As summer winds down and autumn kicks in, it's time for another iOS update. And, just as predictably, a lot of iPhone, iPad, and iPod touch owners will want to make the leap from the previous operating system to the new one. If tradition holds, Apple will release iOS 8 at around 10 a.m. Pacific (1 p.m. Eastern) on Wednesday, and when it does, this guide will show you the way.
The limited path back
Because it comes as a surprise to a lot of people, it's important to know the following from the get-go: Once you update your device to iOS 8 there's very little chance that you'll be able to revert to a previous version. Apple stops "signing" (authorizing) older versions of iOS just days after releasing a new one. Reverting during this brief window is possible (and we'll explain how at the end of this story). But once that window closes, there's no going back.
For many, the jump from iOS 6 to iOS 7 was jarring because of iOS 7's new look. With regard to design, iOS 8 is more refinement than revolution. So if you're comfortable with the way iOS 7 looks and operates, you should have little problem with iOS 8's interface.
That said, as this is a brand-new version, there are likely to be glitches — some third-party apps may not yet be fully compatible with iOS 8, for example. For this reason you may wish to delay upgrading. Keep an eye on stories here and an ear open to friends, family, and colleagues who may have taken the step. When your key apps are updated, and you hear no complaints, it may then be time to upgrade.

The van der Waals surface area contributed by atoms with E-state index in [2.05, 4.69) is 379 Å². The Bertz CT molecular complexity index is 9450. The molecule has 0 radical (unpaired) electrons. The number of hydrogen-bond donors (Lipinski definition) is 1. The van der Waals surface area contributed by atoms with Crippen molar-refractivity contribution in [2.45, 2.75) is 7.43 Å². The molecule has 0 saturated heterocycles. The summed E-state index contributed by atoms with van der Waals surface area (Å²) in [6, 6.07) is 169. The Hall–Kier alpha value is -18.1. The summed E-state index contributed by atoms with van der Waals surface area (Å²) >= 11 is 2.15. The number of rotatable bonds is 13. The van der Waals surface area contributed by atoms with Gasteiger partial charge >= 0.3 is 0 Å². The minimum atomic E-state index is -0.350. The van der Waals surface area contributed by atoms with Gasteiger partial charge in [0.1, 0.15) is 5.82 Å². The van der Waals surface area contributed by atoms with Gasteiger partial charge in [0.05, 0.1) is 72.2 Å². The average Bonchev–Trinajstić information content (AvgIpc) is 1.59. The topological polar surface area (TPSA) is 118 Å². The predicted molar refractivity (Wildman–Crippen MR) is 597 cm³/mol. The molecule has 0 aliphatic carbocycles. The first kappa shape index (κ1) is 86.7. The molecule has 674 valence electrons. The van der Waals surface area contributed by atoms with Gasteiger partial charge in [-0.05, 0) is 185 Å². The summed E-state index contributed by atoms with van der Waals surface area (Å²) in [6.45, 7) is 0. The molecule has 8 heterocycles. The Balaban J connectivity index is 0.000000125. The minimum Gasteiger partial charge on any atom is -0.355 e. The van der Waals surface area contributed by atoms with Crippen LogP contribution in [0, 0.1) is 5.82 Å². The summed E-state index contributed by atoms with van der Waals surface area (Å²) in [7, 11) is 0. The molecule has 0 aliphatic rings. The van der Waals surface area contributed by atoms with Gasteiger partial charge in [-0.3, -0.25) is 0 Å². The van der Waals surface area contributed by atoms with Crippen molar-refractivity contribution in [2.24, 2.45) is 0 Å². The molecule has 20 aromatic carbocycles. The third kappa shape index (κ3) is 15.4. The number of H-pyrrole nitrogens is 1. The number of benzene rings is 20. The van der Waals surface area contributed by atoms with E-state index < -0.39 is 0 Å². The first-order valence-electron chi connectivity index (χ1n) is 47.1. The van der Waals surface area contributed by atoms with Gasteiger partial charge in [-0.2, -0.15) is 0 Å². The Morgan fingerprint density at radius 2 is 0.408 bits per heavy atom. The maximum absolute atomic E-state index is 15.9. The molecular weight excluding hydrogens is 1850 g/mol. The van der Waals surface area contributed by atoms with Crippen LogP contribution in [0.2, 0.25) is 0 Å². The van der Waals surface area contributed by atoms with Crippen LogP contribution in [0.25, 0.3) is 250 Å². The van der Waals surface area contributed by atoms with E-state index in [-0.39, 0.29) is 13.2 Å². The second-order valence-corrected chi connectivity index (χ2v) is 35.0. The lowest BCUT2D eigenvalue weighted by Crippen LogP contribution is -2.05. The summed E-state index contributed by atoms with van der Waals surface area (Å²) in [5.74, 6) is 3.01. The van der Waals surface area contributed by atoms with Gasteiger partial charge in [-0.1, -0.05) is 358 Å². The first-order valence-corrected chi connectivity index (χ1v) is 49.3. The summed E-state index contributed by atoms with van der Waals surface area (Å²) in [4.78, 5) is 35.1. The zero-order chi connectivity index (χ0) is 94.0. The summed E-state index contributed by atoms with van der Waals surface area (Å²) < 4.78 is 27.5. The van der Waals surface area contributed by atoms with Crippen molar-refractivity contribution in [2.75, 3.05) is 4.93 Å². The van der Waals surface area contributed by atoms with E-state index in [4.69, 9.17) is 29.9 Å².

As excited as you may be to upgrade, make sure that the latest operating system will run on your device. Apple says the following are compatible with iOS 8:
iPhone: iPhone 4s, iPhone 5, iPhone 5c, iPhone 5s, iPhone 6, iPhone 6 Plus
iPod touch: iPod touch 5th generation
iPad: iPad 2, iPad 3rd generation, iPad 4th generation, iPad Air, iPad mini, iPad mini with Retina display
Earlier iOS devices are incompatible with iOS 8. Some of the older devices that are compatible, such as the iPad 2 and iPhone 4s, may not support all of iOS 8's features or may perform less than optimally with it. (New operating systems can demand more of a device's processor and thus cause older devices to be less responsive.) With that in mind, if you have an iPad 2 or iPhone 4s, you may wish to delay upgrading until you've read reports of their performance under iOS 8.
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